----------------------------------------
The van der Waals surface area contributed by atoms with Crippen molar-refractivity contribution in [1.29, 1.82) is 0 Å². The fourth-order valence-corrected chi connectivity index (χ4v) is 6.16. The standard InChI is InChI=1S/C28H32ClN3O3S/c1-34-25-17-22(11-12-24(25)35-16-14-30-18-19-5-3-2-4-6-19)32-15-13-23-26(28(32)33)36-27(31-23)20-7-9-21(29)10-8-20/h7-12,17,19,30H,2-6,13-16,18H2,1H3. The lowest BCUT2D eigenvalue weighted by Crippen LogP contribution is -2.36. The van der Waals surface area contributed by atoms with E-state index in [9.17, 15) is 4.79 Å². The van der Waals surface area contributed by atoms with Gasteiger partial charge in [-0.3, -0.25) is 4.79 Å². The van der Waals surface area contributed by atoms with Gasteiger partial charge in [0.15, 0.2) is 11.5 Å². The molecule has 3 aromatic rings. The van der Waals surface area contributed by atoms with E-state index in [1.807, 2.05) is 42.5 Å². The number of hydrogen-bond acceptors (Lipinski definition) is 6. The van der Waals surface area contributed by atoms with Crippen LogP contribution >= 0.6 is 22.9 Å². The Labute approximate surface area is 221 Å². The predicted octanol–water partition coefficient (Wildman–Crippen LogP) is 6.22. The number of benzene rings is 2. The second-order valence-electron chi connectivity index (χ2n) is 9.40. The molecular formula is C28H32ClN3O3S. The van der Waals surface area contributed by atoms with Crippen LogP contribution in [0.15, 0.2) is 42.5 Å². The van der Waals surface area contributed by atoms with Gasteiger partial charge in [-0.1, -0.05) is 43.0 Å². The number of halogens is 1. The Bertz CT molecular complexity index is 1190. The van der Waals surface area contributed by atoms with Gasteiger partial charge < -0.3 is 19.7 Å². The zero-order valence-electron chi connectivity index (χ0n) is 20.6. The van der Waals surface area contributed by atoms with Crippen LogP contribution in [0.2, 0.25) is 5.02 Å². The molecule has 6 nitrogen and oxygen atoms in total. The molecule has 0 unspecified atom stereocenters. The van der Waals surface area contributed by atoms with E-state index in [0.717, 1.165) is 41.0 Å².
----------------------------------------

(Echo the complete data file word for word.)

The van der Waals surface area contributed by atoms with Crippen molar-refractivity contribution in [1.29, 1.82) is 0 Å². The fourth-order valence-corrected chi connectivity index (χ4v) is 6.16. The standard InChI is InChI=1S/C28H32ClN3O3S/c1-34-25-17-22(11-12-24(25)35-16-14-30-18-19-5-3-2-4-6-19)32-15-13-23-26(28(32)33)36-27(31-23)20-7-9-21(29)10-8-20/h7-12,17,19,30H,2-6,13-16,18H2,1H3. The lowest BCUT2D eigenvalue weighted by Crippen LogP contribution is -2.36. The van der Waals surface area contributed by atoms with E-state index in [9.17, 15) is 4.79 Å². The van der Waals surface area contributed by atoms with Gasteiger partial charge in [-0.3, -0.25) is 4.79 Å². The van der Waals surface area contributed by atoms with Gasteiger partial charge in [0.15, 0.2) is 11.5 Å². The molecule has 3 aromatic rings. The van der Waals surface area contributed by atoms with E-state index in [1.807, 2.05) is 42.5 Å². The number of hydrogen-bond acceptors (Lipinski definition) is 6. The van der Waals surface area contributed by atoms with Crippen LogP contribution >= 0.6 is 22.9 Å². The Labute approximate surface area is 221 Å². The predicted octanol–water partition coefficient (Wildman–Crippen LogP) is 6.22. The number of benzene rings is 2. The second-order valence-electron chi connectivity index (χ2n) is 9.40. The molecular formula is C28H32ClN3O3S. The van der Waals surface area contributed by atoms with Crippen LogP contribution in [0.15, 0.2) is 42.5 Å². The van der Waals surface area contributed by atoms with Gasteiger partial charge in [-0.1, -0.05) is 43.0 Å². The number of halogens is 1. The Bertz CT molecular complexity index is 1190. The van der Waals surface area contributed by atoms with Gasteiger partial charge < -0.3 is 19.7 Å². The zero-order valence-electron chi connectivity index (χ0n) is 20.6. The van der Waals surface area contributed by atoms with Crippen LogP contribution in [0.2, 0.25) is 5.02 Å². The molecule has 6 nitrogen and oxygen atoms in total. The molecule has 0 unspecified atom stereocenters. The van der Waals surface area contributed by atoms with E-state index in [0.717, 1.165) is 41.0 Å².